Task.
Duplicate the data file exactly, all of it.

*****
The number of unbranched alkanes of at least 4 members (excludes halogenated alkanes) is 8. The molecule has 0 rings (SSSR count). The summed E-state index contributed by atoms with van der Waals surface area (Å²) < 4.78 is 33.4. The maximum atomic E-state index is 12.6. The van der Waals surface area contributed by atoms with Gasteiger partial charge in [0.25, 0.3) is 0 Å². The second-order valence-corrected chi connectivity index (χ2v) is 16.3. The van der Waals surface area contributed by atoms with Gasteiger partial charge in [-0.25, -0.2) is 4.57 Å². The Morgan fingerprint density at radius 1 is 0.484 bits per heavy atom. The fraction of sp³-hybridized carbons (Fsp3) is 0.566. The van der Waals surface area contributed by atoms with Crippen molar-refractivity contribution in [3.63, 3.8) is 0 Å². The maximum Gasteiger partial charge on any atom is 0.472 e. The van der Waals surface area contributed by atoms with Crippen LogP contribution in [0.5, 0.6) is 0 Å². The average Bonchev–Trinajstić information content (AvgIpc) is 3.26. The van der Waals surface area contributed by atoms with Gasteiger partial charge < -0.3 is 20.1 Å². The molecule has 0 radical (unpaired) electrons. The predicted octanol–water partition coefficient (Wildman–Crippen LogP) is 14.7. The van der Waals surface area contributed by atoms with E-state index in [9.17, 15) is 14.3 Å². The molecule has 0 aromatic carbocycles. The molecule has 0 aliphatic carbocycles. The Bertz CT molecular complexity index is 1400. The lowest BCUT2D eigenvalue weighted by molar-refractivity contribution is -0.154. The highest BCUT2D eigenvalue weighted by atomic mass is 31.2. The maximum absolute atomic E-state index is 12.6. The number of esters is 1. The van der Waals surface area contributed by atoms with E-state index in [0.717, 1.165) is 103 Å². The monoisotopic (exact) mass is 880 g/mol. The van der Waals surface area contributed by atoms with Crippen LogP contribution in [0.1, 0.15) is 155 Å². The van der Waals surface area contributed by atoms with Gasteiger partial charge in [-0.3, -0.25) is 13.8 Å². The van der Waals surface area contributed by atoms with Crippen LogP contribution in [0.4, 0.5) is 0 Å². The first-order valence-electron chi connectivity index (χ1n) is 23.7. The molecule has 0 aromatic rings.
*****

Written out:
The number of unbranched alkanes of at least 4 members (excludes halogenated alkanes) is 8. The molecule has 0 rings (SSSR count). The summed E-state index contributed by atoms with van der Waals surface area (Å²) < 4.78 is 33.4. The maximum atomic E-state index is 12.6. The van der Waals surface area contributed by atoms with Gasteiger partial charge in [0.25, 0.3) is 0 Å². The second-order valence-corrected chi connectivity index (χ2v) is 16.3. The van der Waals surface area contributed by atoms with Gasteiger partial charge in [-0.25, -0.2) is 4.57 Å². The Morgan fingerprint density at radius 1 is 0.484 bits per heavy atom. The fraction of sp³-hybridized carbons (Fsp3) is 0.566. The van der Waals surface area contributed by atoms with Crippen molar-refractivity contribution in [3.63, 3.8) is 0 Å². The maximum Gasteiger partial charge on any atom is 0.472 e. The van der Waals surface area contributed by atoms with Crippen LogP contribution in [0.5, 0.6) is 0 Å². The average Bonchev–Trinajstić information content (AvgIpc) is 3.26. The van der Waals surface area contributed by atoms with Gasteiger partial charge < -0.3 is 20.1 Å². The molecule has 0 radical (unpaired) electrons. The predicted octanol–water partition coefficient (Wildman–Crippen LogP) is 14.7. The van der Waals surface area contributed by atoms with E-state index in [9.17, 15) is 14.3 Å². The molecule has 0 aromatic carbocycles. The molecule has 0 aliphatic carbocycles. The Bertz CT molecular complexity index is 1400. The lowest BCUT2D eigenvalue weighted by molar-refractivity contribution is -0.154. The highest BCUT2D eigenvalue weighted by atomic mass is 31.2. The maximum absolute atomic E-state index is 12.6. The number of esters is 1. The van der Waals surface area contributed by atoms with E-state index in [0.717, 1.165) is 103 Å². The monoisotopic (exact) mass is 880 g/mol. The van der Waals surface area contributed by atoms with Crippen LogP contribution in [0.1, 0.15) is 155 Å². The van der Waals surface area contributed by atoms with Gasteiger partial charge in [-0.3, -0.25) is 13.8 Å². The van der Waals surface area contributed by atoms with Crippen LogP contribution in [0.4, 0.5) is 0 Å². The first-order valence-electron chi connectivity index (χ1n) is 23.7. The molecule has 0 aromatic rings.